The rush to stimulate consumption in order to jump-start the economy has propelled the President up and down department-store escalators exhorting Christmas shoppers to pry open their wallets. The rash of tax-cut proposals from Capitol Hill has a similar purpose. But consumer spending has fallen because there is less and less economic growth, causing family incomes to dry up. That won't change until there is a greater willingness to invest in the U.S. economy. There can be no sustained increase in consumption unless higher investment spurs real income to grow faster. Asking the consumer to take on a higher debt burden is no solution.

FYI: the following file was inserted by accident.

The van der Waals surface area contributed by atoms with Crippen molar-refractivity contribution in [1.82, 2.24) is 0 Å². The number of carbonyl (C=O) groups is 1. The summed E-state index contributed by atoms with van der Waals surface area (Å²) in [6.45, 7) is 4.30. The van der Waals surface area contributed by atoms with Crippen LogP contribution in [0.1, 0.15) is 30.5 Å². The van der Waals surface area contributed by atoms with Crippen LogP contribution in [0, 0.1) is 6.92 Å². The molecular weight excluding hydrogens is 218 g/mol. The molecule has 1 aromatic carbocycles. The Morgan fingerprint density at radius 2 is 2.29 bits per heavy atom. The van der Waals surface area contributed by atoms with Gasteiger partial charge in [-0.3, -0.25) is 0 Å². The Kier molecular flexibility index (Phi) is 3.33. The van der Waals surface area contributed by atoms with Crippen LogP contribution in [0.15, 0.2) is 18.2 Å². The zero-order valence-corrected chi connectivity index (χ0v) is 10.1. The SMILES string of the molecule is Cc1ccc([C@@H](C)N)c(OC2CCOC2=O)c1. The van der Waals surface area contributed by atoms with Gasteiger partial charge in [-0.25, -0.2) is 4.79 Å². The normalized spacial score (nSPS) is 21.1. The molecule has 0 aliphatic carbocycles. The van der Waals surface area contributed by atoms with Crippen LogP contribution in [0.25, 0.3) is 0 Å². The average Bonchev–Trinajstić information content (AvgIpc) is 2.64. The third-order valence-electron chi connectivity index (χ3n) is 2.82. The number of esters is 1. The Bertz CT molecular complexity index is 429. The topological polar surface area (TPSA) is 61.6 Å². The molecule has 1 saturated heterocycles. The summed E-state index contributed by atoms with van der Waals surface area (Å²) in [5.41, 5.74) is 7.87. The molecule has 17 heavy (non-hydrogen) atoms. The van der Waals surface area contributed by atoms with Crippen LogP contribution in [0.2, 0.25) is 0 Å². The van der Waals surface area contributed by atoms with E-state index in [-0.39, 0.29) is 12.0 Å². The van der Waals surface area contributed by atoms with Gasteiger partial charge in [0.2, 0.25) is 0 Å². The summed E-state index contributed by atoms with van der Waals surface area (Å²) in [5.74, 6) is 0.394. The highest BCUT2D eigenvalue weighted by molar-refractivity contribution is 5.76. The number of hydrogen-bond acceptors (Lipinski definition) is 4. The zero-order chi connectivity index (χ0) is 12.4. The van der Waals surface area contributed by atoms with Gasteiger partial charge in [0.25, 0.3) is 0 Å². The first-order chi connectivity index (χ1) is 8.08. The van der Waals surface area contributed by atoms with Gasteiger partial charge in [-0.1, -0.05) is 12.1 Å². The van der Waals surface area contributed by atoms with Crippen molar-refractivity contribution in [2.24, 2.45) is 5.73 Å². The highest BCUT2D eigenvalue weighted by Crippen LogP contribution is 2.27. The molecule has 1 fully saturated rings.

The U.S. has an investment deficit, not a consumption deficit -- as the low savings rate clearly shows. So the real way to get this economy back on track is through an investment package covering both private and public investment. On the private side, an investment tax credit would stimulate investment directly and far more effectively than a capital-gains tax cut ever could. Such an ITC must, as usual, be limited to investment in capital equipment. And it should continue to be linked to accelerated depreciation on new facilities needed to house new equipment. The public investment program should be a sweeping one aimed at modernizing the nation's crumbling infrastructure, enhancing productivity at the same time it injects funds directly into the domestic economy.
Congress is going to have to face up to the task of promoting an investment-led turnaround -- and to the futility of a consumer-led fast fix.